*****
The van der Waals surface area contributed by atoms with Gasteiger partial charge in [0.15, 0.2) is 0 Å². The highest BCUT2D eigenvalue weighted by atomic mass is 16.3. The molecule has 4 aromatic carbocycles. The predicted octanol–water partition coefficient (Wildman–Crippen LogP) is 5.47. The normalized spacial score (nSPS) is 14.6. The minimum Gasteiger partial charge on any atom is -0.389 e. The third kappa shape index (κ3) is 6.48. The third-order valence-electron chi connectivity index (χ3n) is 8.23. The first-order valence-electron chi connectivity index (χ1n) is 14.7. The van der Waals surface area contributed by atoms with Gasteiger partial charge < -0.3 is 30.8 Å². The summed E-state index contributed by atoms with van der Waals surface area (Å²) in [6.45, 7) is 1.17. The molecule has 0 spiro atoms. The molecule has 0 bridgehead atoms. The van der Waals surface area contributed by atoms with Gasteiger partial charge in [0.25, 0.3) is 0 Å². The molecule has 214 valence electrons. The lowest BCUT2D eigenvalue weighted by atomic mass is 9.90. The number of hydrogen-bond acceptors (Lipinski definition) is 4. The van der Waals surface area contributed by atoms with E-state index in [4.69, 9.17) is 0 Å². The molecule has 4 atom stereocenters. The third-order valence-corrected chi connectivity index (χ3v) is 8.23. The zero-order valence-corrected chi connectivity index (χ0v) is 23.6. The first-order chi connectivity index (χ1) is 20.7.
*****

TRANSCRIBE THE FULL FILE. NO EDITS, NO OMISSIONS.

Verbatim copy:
The van der Waals surface area contributed by atoms with Gasteiger partial charge in [0.15, 0.2) is 0 Å². The highest BCUT2D eigenvalue weighted by atomic mass is 16.3. The molecule has 4 aromatic carbocycles. The predicted octanol–water partition coefficient (Wildman–Crippen LogP) is 5.47. The normalized spacial score (nSPS) is 14.6. The minimum Gasteiger partial charge on any atom is -0.389 e. The third kappa shape index (κ3) is 6.48. The third-order valence-electron chi connectivity index (χ3n) is 8.23. The first-order valence-electron chi connectivity index (χ1n) is 14.7. The van der Waals surface area contributed by atoms with Gasteiger partial charge < -0.3 is 30.8 Å². The summed E-state index contributed by atoms with van der Waals surface area (Å²) in [6.45, 7) is 1.17. The molecule has 0 spiro atoms. The molecule has 0 bridgehead atoms. The van der Waals surface area contributed by atoms with Gasteiger partial charge in [0.25, 0.3) is 0 Å². The molecule has 214 valence electrons. The lowest BCUT2D eigenvalue weighted by atomic mass is 9.90. The number of hydrogen-bond acceptors (Lipinski definition) is 4. The van der Waals surface area contributed by atoms with E-state index in [4.69, 9.17) is 0 Å². The molecule has 4 atom stereocenters. The third-order valence-corrected chi connectivity index (χ3v) is 8.23. The zero-order valence-corrected chi connectivity index (χ0v) is 23.6. The first-order chi connectivity index (χ1) is 20.7.